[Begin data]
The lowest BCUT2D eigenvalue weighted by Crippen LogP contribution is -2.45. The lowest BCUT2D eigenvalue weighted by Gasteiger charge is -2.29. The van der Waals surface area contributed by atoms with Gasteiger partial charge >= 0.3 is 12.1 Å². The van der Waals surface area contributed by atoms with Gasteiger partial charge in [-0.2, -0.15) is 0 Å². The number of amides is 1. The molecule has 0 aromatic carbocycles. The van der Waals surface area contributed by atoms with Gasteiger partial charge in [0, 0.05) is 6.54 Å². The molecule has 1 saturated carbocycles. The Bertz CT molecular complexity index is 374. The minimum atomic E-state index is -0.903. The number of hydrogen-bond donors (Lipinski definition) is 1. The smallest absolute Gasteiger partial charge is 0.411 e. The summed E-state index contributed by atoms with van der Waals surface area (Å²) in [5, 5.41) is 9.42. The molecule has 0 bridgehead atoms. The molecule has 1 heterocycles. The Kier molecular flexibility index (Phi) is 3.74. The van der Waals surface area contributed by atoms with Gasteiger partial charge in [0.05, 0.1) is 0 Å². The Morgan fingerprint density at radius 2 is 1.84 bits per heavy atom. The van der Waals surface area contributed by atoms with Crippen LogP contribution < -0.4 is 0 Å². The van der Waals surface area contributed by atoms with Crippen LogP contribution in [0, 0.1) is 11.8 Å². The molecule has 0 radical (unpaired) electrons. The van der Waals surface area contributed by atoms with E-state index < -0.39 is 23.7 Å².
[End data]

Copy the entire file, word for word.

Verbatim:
The lowest BCUT2D eigenvalue weighted by Crippen LogP contribution is -2.45. The lowest BCUT2D eigenvalue weighted by Gasteiger charge is -2.29. The van der Waals surface area contributed by atoms with Gasteiger partial charge >= 0.3 is 12.1 Å². The van der Waals surface area contributed by atoms with Gasteiger partial charge in [-0.2, -0.15) is 0 Å². The number of amides is 1. The molecule has 0 aromatic carbocycles. The van der Waals surface area contributed by atoms with Gasteiger partial charge in [0, 0.05) is 6.54 Å². The molecule has 1 saturated carbocycles. The Bertz CT molecular complexity index is 374. The minimum atomic E-state index is -0.903. The number of hydrogen-bond donors (Lipinski definition) is 1. The smallest absolute Gasteiger partial charge is 0.411 e. The summed E-state index contributed by atoms with van der Waals surface area (Å²) in [5, 5.41) is 9.42. The molecule has 0 bridgehead atoms. The molecule has 1 heterocycles. The Kier molecular flexibility index (Phi) is 3.74. The van der Waals surface area contributed by atoms with Gasteiger partial charge in [0.05, 0.1) is 0 Å². The Morgan fingerprint density at radius 2 is 1.84 bits per heavy atom. The van der Waals surface area contributed by atoms with Crippen LogP contribution < -0.4 is 0 Å². The van der Waals surface area contributed by atoms with Crippen LogP contribution in [0, 0.1) is 11.8 Å². The molecule has 0 radical (unpaired) electrons. The van der Waals surface area contributed by atoms with E-state index < -0.39 is 23.7 Å².